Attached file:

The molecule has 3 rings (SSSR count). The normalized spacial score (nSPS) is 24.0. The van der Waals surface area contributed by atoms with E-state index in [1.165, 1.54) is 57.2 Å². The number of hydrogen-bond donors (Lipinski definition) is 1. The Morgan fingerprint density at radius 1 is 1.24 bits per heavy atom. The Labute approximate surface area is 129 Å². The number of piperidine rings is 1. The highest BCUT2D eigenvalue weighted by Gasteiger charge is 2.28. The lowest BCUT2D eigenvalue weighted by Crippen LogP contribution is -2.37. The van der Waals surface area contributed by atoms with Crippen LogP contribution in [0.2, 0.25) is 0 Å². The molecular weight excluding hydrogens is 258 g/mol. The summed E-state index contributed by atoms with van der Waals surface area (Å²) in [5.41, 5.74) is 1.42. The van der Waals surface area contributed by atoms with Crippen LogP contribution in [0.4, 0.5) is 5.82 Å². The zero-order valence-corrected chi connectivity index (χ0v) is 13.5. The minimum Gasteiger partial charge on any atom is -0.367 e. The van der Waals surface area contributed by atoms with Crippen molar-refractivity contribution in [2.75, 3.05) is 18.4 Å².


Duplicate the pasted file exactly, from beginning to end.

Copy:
The molecule has 3 rings (SSSR count). The normalized spacial score (nSPS) is 24.0. The van der Waals surface area contributed by atoms with E-state index in [1.165, 1.54) is 57.2 Å². The number of hydrogen-bond donors (Lipinski definition) is 1. The Morgan fingerprint density at radius 1 is 1.24 bits per heavy atom. The Labute approximate surface area is 129 Å². The number of piperidine rings is 1. The highest BCUT2D eigenvalue weighted by Gasteiger charge is 2.28. The lowest BCUT2D eigenvalue weighted by Crippen LogP contribution is -2.37. The van der Waals surface area contributed by atoms with Crippen LogP contribution in [0.2, 0.25) is 0 Å². The molecular weight excluding hydrogens is 258 g/mol. The summed E-state index contributed by atoms with van der Waals surface area (Å²) in [5.41, 5.74) is 1.42. The van der Waals surface area contributed by atoms with Crippen LogP contribution in [0.4, 0.5) is 5.82 Å². The zero-order valence-corrected chi connectivity index (χ0v) is 13.5. The minimum Gasteiger partial charge on any atom is -0.367 e. The van der Waals surface area contributed by atoms with Crippen molar-refractivity contribution in [2.75, 3.05) is 18.4 Å².